A Hidden Moon For A Distant Mini-World?

Ah, but a man’s reach should exceed his grasp,

or, what’s a heaven for?

“Andrea del Sarto”, Robert Browning

We are an inquisitive species. For all of our human flaws, one of our more admirable traits is our need to explore–to go where no one has ever gone before, to see what no one has ever seen before. This distant hum of singing Sirens perpetually haunts our dreams, tantalizing our imaginations, luring us into regions of distant, frigid darkness–far, far away. NASA’s New Horizons spacecraft has now left Pluto and its quintet of moons behind, and is well on its way to explore more distant regions of the Kuiper Belt, where a vast multitude of icy worldlets swim in a mysterious sea of everlasting twilight. In August 2015, a Kuiper Belt Object (KBO), with the lengthy name of (486958) 2014 MU69, was chosen as New Horizons’ next target of exploration–and this enchanting little world, that does its mesmerizing dance in our Solar System’s frigid Twilight Zone, is now whispering to us some of its well-kept secrets. 2014 MU69 may have a hidden moon all its own!

Astronomers are already anticipating that something exciting will be revealed to them when New Horizons finally reaches little 2014 MU69 in 2019, after sailing through the darkness of our Solar System’s most remote region of ice–that has, up until now, been entirely unexplored. This little KBO twirls around our Star a billion miles past Pluto–and it could possibly be shaped like a peanut or–alternatively–it could really be a duo of objects orbiting around one another (binary). Now, more recent data hints that another possibility might explain some of 2014 MU69’s newly-observed odd attributes. It may have company.

The KBO’s company, according to the latest theory–coming courtesy of NASA’s New Horizons spacecraft–is a tiny, frigid, and very well-hidden moon, that is enshrouded in the distant darkness of interplanetary space, far from the light and heat of our Sun. Meanwhile, New Horizons continues to explore, and then analyze, telescope data that it is gathering about this icy target of its planned New Year’s Day 2019 flyby. “We really won’t know what MU69 looks like until we fly past it, or even gain a full understanding of it until after the encounter. But even from afar, the more we examine it, the more interesting and amazing this little world becomes,” commented Dr. Marc Buie in a December 11, 2017 Johns Hopkins University: Pluto Press Release. Dr. Buie, of the Southwest Research Institute in Boulder, Colorado, presented this updated analysis at the American Geophysical Union’s (AGU’s) Fall 2017 held in New Orleans.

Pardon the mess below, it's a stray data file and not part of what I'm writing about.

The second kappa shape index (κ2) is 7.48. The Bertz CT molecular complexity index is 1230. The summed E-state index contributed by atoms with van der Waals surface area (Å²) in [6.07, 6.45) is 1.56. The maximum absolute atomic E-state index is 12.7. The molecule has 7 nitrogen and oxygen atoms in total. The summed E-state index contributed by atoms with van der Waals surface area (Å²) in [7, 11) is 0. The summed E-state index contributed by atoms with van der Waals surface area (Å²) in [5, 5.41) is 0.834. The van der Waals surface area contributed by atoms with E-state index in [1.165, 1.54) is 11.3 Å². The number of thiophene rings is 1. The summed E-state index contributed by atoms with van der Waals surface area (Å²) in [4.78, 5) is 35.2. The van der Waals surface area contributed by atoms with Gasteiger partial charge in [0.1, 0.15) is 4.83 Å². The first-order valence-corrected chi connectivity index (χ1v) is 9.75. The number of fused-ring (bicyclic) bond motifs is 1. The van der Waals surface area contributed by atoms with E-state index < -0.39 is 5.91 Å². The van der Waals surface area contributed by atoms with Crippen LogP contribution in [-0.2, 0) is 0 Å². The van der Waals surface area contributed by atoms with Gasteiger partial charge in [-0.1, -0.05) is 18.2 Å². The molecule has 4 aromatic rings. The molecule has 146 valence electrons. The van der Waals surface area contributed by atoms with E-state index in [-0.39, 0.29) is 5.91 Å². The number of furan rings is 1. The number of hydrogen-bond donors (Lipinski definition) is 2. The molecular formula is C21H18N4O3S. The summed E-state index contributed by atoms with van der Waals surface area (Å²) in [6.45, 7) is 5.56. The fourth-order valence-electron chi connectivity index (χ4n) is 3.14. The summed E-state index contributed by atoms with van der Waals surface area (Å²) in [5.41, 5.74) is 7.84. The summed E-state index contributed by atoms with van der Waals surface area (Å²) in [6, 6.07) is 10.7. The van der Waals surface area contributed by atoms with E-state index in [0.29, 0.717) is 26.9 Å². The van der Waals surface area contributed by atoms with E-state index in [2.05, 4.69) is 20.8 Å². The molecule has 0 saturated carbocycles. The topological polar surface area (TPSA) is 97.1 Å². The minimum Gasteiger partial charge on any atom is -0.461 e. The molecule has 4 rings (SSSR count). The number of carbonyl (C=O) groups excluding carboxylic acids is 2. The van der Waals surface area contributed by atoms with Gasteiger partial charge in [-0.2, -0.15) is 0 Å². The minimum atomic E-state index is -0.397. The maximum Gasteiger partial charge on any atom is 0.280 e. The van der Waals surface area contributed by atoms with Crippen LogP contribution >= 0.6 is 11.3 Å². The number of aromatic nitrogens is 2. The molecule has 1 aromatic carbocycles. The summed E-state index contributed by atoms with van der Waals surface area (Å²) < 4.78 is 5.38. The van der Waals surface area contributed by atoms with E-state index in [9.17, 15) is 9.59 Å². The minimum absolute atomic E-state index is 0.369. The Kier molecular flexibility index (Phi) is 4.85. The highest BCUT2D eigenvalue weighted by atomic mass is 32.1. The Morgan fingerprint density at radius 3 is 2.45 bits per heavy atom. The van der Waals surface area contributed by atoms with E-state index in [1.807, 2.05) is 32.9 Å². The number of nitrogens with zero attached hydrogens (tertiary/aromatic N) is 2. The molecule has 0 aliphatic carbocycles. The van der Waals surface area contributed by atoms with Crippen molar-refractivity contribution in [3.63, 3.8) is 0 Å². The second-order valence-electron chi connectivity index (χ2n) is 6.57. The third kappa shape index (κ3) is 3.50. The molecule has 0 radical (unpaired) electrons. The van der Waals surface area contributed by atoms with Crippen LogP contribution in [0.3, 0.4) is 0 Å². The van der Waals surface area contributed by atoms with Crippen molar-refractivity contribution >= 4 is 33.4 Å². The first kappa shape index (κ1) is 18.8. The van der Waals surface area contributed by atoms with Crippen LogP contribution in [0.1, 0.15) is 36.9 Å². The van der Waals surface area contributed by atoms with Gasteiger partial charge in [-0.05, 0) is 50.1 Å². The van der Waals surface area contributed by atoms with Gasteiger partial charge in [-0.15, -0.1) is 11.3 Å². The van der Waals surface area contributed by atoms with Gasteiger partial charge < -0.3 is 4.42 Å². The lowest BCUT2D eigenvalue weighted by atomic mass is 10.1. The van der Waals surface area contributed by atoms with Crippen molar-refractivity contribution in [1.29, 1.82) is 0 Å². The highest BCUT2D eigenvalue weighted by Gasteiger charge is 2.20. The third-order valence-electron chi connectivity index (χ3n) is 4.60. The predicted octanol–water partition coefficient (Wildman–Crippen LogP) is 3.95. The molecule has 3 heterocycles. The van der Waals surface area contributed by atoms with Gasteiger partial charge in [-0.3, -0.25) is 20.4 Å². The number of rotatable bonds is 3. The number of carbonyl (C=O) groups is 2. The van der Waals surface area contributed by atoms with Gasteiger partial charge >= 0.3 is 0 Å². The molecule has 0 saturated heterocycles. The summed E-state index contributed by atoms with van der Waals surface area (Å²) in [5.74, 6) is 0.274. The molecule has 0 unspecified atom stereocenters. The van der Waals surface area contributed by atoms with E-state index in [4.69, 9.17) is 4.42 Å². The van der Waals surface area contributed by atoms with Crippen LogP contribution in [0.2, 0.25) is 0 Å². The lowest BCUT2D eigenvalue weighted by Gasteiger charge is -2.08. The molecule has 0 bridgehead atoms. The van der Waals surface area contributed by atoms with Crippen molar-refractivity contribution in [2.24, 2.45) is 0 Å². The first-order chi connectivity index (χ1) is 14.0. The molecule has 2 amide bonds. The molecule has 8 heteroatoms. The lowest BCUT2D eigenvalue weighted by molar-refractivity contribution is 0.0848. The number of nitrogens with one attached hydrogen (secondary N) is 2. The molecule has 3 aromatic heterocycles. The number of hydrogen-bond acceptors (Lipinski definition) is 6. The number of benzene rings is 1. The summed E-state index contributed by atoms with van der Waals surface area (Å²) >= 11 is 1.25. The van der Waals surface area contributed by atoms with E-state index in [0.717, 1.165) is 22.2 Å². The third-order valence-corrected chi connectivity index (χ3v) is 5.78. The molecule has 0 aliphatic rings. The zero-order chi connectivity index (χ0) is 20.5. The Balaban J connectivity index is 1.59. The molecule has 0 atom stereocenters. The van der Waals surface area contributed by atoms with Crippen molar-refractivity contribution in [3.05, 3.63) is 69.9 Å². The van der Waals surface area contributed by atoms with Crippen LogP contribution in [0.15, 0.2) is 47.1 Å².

2014 MU69 was discovered by astronomers using the Hubble Space Telescope (HST) on June 26, 2014. This irregularly shaped distant denizen of our Solar System’s dark deep freeze is a classical KBO that has previously been suspected of being a contact binary, or even a close binary system. It measures approximately 30 kilometers in diameter.

NASA’s New Horizons spacecraft was launched on January 19, 2006, with the original goal of exploring the distant Pluto system.


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